throughout the society. Melzack and Wall, (1984 )claims that soldiers who were
severely injured during the wars reported experiencing little or no pain for
days after the injury while people with chronic pain show unbearable amount of
pain even though they have no detectable injury to body tissue. Adams and
Bromley (1998) illustrates that if severity of injury was seen as amount of pain
experienced then pain relief would be given according to the amount of injury ,
not according to the person who had sustained the injury , regardless of how the
person conveys their pain . Hence clients with chronic pain would be seen as
crocks as they have no visible injury or damaged tissue and will not
treated with analgesics and would be rejected by doctors (Bond, 1984). Melzack
and Wall proposed the idea of Gate Control theory in 1965. This new theory was
against the idea of Liner model as the theorist believed that pain perception is
influenced by a number of factors which begins in the spinal cord. Melzack and
Wall highlighted that pain messages are carried by the specific nerve fibres
that can be blocked before reaching the brain by the actions of other nerves and
psychological factors (Brannon and Feist, 2000, Polnik 1999, Goleman and Gurin,
1993). Melzack and Wall suggested that when pain signals first reach the nervous
system, the pain messages are sent the thalamus and the gate opens to
allow the pain messages to be sent to superior centers in the brain(Brannon and
Feist, 2000).However, the gate may remain closed if neurons come in contact with
pain signals , the neurons has the ability to overpower the pain signals which
results in the gate remaining closed(Brannon and Feist, 2000). Pain signals can
also be stopped if the hypothetical gate remains closed as our natural
painkiller, endophins, blocks the pain signals from getting to the brain(Goleman
and Gurin , 1993). Melzack and Wall (cited in Bromley and Adams ,1998)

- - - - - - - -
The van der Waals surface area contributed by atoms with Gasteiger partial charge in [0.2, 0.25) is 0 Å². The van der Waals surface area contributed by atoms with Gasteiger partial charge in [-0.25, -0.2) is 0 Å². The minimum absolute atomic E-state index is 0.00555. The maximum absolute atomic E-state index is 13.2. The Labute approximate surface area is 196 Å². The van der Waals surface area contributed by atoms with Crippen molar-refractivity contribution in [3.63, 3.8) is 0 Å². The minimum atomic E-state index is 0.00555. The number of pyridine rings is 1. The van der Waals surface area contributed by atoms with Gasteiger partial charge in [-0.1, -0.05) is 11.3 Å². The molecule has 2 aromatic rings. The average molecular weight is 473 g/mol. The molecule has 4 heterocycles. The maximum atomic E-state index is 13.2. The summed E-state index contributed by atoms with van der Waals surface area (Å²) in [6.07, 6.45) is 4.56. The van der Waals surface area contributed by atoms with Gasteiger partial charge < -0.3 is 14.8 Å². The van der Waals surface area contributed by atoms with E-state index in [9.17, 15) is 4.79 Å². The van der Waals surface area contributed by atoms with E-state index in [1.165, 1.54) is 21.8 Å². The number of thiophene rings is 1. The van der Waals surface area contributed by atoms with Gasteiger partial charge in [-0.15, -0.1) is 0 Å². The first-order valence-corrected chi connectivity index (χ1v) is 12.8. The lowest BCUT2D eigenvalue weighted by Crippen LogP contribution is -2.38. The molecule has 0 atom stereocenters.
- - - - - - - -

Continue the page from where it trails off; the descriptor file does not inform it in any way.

highlights that previous memory of how the prior painful situation was handled ,
supportive support members, positive thinking of pain , distraction, prior
conditioning , cultural values, boredom, stress, negative thinking, poor pain
coping skill may allow the gate to open or to remain closed by affecting the
central control system.This concept can be explained by Beecher (cited in
Brannon and Feist, 2000) who noticed that the soldiers during World War II
reported slight pain even though they had sever damage to tissue due to the
battle. These soldiers had positive thinking and were distracted because injury
meant that the soldiers would be allowed to go home or sustain no further injury
( Beecher cited Brannon and Feist , 2000). The gate control theory states that
non painful stimulus such as distraction competes with the painful impulse to
reach the brain. This rivalary limits the number of impulses that can be
transmitted in the brain by creating the hypothetical gate (Plotnik ,1999). The
Gate control theory is the first and the only theory to take into account
psychological factors of pain experiences. Experiences of pain are influenced by
many physical and psychological factors such as beliefs , prior experience,
motivation , emotional aspects, anxiety and depression can increase pain by
affecting the central control system in the brain. The specificity theory and
the pattern theory suggests that pain occurs only due to damage to body tissue
while the gate control theory claims that pain may be experienced without any
physical injury and individuals interpret pain differently even though the
extent of injury is the same.

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REFERENCE LIST Adams, B. & Bromley, B.1998, Psychology for Health Care: Key
terms and Concepts,MACMILLAN PRESS LTD,USA. Barber,J.&
Adrian,C.1982,Psychological Approaches to the management of pain,Brunner/Mazel
INC,USA. Brannon, L.& Feist, J.2000, Health Psychology: An Introduction to
Behaviour and Health ,4th edn ,Brooks/Cole,USA. Bond,M.1984,Pain:Its
Nature,Analysis and Treatment ,2nd end, Churchhill Livingstone ,UK. Goleman ,D.

& Gurin,J.1993,Mind,Body,Medicine: How to use your mind for better health,
Consumer Report Books,USA. McCaffery,M. and Beebe, A.1994, Pain:Clinical Manual
for Nursing Practice,Mosby,UK. McCance,K.&Huether,S.1990,Pathophysiology:The
Biological Basis for Diseases in Adults and Children,Mosby Books,USA.

Plotnik,R.1999, Introduction to Psychology ,5th edn,Wadsworth Publishing
Company,USA. Sheppard, J.1981, Advances in behavioural medicine,Vol 1,Cumberland
Collage of Health Science,Australia.